Style is everywhere, but it evades criticism—especially now, when an age of interpretation asks us to look right through it. And yet style does so much tacit work, telling time, telling us apart, telling us who we are. What place does it have among our moment’s favored categories of form, history, meaning? What do we miss if we fail to look at it, to talk about it?
Senses of Style essays an answer, stylishly. An experiment in criticism, crossing four hundred years and written in four hundred brief, aphoristic remarks, it is a book of theory steeped in examples. It maps style’s significance by exploring the work and parallel lives of two men: Sir Thomas Wyatt, a poet and diplomat in the court of Henry VIII, and his admirer Frank O’Hara, the midcentury American poet, curator, and boulevardier. Starting with the question of why Wyatt’s work spoke so powerfully to O’Hara across the centuries, Jeff Dolven ultimately illuminates what we talk about when we talk about style, whether it’s in the sixteenth-century, the twentieth, or the twenty-first.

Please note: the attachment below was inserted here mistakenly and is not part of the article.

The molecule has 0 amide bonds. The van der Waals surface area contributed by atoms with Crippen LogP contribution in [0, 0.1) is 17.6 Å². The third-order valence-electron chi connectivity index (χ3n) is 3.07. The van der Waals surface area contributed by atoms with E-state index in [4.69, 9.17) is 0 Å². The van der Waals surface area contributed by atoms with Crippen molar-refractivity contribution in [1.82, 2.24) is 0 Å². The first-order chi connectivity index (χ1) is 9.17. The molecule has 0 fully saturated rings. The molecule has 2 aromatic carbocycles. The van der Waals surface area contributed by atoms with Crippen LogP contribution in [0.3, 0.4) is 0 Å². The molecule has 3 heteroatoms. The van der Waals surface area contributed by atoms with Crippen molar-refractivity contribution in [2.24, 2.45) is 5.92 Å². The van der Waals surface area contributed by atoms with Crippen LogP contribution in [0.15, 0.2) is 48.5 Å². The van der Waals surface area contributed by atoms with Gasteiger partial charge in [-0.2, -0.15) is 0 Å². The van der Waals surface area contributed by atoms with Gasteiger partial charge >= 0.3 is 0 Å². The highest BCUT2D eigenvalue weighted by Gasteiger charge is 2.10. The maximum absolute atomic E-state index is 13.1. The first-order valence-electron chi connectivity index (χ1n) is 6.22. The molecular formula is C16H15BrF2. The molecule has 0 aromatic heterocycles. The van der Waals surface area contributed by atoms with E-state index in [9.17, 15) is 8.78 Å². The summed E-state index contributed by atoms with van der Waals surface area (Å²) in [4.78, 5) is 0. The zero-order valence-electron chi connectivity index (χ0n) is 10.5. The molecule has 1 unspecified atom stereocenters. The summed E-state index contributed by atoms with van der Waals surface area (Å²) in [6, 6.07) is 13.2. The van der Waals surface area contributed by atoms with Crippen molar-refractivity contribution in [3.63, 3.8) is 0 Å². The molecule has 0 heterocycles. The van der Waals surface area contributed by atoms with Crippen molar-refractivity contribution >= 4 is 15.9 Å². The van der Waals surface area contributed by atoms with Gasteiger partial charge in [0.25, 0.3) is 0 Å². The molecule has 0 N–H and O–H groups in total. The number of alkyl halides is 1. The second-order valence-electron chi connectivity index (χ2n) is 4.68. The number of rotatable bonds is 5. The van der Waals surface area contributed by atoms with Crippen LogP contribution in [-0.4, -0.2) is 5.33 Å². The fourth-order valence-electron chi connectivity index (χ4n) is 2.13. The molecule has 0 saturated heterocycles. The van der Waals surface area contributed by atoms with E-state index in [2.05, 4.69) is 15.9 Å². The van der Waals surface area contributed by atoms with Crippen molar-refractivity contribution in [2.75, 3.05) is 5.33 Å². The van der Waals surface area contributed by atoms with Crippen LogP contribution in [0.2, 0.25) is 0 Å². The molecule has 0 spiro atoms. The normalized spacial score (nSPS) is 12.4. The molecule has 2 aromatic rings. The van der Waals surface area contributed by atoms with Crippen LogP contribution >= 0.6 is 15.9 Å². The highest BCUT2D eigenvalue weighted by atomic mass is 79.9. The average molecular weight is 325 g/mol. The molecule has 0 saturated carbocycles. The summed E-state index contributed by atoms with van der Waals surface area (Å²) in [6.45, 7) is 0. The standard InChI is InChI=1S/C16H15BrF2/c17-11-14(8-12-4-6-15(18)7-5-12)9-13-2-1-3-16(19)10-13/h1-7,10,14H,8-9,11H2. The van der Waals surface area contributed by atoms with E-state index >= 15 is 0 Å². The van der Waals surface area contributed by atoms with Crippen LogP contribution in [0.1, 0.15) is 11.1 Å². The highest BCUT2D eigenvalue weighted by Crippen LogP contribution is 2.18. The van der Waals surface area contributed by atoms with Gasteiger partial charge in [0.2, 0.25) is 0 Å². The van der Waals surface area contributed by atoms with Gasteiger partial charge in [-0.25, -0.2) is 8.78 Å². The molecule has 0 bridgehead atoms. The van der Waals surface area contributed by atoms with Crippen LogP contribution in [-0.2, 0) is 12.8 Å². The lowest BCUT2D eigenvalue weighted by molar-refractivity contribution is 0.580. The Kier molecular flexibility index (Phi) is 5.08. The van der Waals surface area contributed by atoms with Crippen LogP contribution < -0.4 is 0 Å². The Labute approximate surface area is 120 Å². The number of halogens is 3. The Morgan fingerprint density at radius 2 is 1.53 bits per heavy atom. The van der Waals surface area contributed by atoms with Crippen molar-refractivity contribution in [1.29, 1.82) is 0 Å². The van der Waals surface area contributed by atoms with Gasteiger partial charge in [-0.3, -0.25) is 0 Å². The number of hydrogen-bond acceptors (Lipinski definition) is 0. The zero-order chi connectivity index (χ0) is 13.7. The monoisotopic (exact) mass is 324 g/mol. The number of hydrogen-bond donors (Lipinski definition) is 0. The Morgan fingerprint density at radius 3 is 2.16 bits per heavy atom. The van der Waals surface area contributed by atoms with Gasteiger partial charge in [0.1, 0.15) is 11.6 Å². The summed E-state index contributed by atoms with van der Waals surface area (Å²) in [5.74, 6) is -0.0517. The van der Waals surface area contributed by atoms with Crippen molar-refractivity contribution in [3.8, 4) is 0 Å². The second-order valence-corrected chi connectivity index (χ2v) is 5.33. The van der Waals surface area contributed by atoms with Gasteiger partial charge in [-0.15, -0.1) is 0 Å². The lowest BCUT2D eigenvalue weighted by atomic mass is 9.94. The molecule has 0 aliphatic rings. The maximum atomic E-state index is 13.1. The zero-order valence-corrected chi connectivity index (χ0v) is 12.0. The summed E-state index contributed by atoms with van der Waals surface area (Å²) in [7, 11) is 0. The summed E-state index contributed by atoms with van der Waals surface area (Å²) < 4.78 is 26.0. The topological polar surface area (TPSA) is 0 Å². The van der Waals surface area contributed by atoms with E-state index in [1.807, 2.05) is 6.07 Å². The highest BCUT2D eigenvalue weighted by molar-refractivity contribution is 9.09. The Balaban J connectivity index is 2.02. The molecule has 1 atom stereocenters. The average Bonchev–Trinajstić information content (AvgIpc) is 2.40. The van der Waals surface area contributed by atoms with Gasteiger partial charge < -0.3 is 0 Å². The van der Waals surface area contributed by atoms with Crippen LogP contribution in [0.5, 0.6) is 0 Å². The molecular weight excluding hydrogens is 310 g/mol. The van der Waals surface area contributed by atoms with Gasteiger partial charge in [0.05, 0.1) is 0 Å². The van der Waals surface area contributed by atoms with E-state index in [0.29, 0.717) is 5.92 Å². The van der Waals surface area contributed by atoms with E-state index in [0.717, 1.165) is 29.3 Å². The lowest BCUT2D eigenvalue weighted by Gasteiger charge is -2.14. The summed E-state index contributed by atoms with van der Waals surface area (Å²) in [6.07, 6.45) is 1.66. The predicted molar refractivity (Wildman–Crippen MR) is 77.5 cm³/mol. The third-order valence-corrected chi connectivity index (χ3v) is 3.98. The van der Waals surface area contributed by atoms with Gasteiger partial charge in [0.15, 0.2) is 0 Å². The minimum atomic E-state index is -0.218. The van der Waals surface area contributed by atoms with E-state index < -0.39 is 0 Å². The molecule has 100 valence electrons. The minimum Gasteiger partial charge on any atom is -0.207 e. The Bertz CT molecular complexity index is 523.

Constructed not to fix but to follow its subject, to explain its movements, to explore and incite the appetites that make readers write and writers read, Senses of Style treats the interactions of lives and works, places and peers, theory and practice, past and present. It is a book that will invigorate poets, critics, and inquisitive readers alike.